Review: The Habit of Art by Alan Bennett at Cambridge Arts Theatre
PUBLISHED: 16:36 31 October 2018
A fictional meeting between two towering figures of the 20th century, The Habit of Art comes from the pen of another national treasure – Alan Bennett.
Focusing on the lives, desires and pasts of WH Auden and Benjamin Britten, as they approach the end of their lives, The Habit of Art is as much reflection on old age and the passing of time, as the struggles and tensions within the life of the artist.
Set within the playful and useful device of a play within a play, the two characters of Britten and Auden come together for the first time in 30 years – played by vintage actors Fitz and Henry – in a moment of self-awareness as they recognize their limitations, and reflect on their lives.
This production is engaging and the acting is top notch with Matthew Kelly and David Yelland in the lead roles, drawing in the audience to Bennett’s exploration of the lives of the two men and themes of ageing, sexuality and the lives behind the public lives of great artists.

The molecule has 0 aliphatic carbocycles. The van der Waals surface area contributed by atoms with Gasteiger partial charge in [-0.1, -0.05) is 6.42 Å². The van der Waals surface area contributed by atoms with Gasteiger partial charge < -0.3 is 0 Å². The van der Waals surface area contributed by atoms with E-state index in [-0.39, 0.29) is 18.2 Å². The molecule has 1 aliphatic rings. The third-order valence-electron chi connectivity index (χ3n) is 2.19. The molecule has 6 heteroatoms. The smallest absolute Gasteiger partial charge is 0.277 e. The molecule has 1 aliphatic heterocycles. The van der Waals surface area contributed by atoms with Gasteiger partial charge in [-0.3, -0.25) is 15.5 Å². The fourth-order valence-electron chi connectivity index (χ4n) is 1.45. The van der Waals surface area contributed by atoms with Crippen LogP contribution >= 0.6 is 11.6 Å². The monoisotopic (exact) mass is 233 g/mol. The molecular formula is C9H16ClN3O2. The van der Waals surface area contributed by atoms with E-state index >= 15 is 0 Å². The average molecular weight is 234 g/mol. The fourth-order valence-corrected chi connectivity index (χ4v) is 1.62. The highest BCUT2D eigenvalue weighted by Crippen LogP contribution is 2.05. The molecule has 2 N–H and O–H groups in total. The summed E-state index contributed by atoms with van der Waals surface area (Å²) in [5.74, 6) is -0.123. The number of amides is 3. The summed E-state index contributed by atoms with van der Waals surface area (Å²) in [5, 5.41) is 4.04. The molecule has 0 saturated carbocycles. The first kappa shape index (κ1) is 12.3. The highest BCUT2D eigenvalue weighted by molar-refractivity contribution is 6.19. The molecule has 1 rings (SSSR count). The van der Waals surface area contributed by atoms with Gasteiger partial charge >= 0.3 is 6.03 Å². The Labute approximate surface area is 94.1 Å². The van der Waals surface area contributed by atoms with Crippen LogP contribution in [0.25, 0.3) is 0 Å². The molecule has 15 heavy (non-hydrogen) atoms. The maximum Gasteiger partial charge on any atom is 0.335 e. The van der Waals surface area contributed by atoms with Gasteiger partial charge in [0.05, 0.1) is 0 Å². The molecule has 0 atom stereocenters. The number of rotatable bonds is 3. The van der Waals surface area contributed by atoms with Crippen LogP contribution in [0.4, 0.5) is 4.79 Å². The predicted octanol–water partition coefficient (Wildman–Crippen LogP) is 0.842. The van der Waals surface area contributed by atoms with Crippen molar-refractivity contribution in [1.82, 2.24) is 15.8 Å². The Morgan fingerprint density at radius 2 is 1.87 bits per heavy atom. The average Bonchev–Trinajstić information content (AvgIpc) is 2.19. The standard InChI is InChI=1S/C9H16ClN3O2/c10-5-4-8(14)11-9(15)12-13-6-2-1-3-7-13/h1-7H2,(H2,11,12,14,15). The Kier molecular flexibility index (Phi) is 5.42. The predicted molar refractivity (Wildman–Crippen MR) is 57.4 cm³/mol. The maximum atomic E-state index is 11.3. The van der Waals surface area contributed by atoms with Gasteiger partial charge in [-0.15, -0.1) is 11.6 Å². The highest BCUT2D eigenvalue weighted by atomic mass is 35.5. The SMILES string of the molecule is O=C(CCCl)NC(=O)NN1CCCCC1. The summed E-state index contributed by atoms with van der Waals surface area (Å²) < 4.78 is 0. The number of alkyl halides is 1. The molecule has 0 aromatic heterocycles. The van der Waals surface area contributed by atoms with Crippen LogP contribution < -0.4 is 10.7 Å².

Amusing yet profound, funny yet almost tragic, this production of The Habit of Art is marvellous to watch.
Under the directorship of Philip Franks, there are no weak links with the whole cast notably strong in talent - Veronica Roberts as the director of the play within the play a case in point.
Well worth seeing, Bennett never really fails and this production does justice to such a fascinating premise - bringing two people of such remarkable legacy together.
Go and see it.